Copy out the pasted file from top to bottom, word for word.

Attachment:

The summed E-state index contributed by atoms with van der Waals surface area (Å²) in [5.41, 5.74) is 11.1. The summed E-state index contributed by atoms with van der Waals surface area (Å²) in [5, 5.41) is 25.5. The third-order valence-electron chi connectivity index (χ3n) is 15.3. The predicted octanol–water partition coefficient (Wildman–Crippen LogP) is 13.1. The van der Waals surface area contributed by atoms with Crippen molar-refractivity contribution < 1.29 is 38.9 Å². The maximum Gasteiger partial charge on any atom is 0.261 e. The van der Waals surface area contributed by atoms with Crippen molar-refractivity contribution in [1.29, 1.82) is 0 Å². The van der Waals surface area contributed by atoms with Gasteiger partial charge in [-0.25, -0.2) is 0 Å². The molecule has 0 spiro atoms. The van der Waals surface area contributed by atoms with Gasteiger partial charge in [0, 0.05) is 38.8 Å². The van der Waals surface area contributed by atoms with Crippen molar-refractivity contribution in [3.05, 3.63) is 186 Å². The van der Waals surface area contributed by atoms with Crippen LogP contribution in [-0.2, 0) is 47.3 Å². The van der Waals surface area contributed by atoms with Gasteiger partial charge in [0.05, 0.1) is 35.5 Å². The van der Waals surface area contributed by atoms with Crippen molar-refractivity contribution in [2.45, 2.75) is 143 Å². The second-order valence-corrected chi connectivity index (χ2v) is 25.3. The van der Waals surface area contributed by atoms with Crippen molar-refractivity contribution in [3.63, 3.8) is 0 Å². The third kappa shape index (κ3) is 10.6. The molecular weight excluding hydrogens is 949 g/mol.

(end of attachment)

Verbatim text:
The summed E-state index contributed by atoms with van der Waals surface area (Å²) in [5.41, 5.74) is 11.1. The summed E-state index contributed by atoms with van der Waals surface area (Å²) in [5, 5.41) is 25.5. The third-order valence-electron chi connectivity index (χ3n) is 15.3. The predicted octanol–water partition coefficient (Wildman–Crippen LogP) is 13.1. The van der Waals surface area contributed by atoms with Crippen molar-refractivity contribution < 1.29 is 38.9 Å². The maximum Gasteiger partial charge on any atom is 0.261 e. The van der Waals surface area contributed by atoms with Crippen molar-refractivity contribution in [1.29, 1.82) is 0 Å². The van der Waals surface area contributed by atoms with Gasteiger partial charge in [-0.25, -0.2) is 0 Å². The molecule has 0 spiro atoms. The van der Waals surface area contributed by atoms with Gasteiger partial charge in [0, 0.05) is 38.8 Å². The van der Waals surface area contributed by atoms with Crippen molar-refractivity contribution in [3.05, 3.63) is 186 Å². The van der Waals surface area contributed by atoms with Crippen LogP contribution in [-0.2, 0) is 47.3 Å². The van der Waals surface area contributed by atoms with Gasteiger partial charge in [0.05, 0.1) is 35.5 Å². The van der Waals surface area contributed by atoms with Crippen molar-refractivity contribution in [2.45, 2.75) is 143 Å². The second-order valence-corrected chi connectivity index (χ2v) is 25.3. The van der Waals surface area contributed by atoms with Crippen molar-refractivity contribution in [3.63, 3.8) is 0 Å². The third kappa shape index (κ3) is 10.6. The molecular weight excluding hydrogens is 949 g/mol.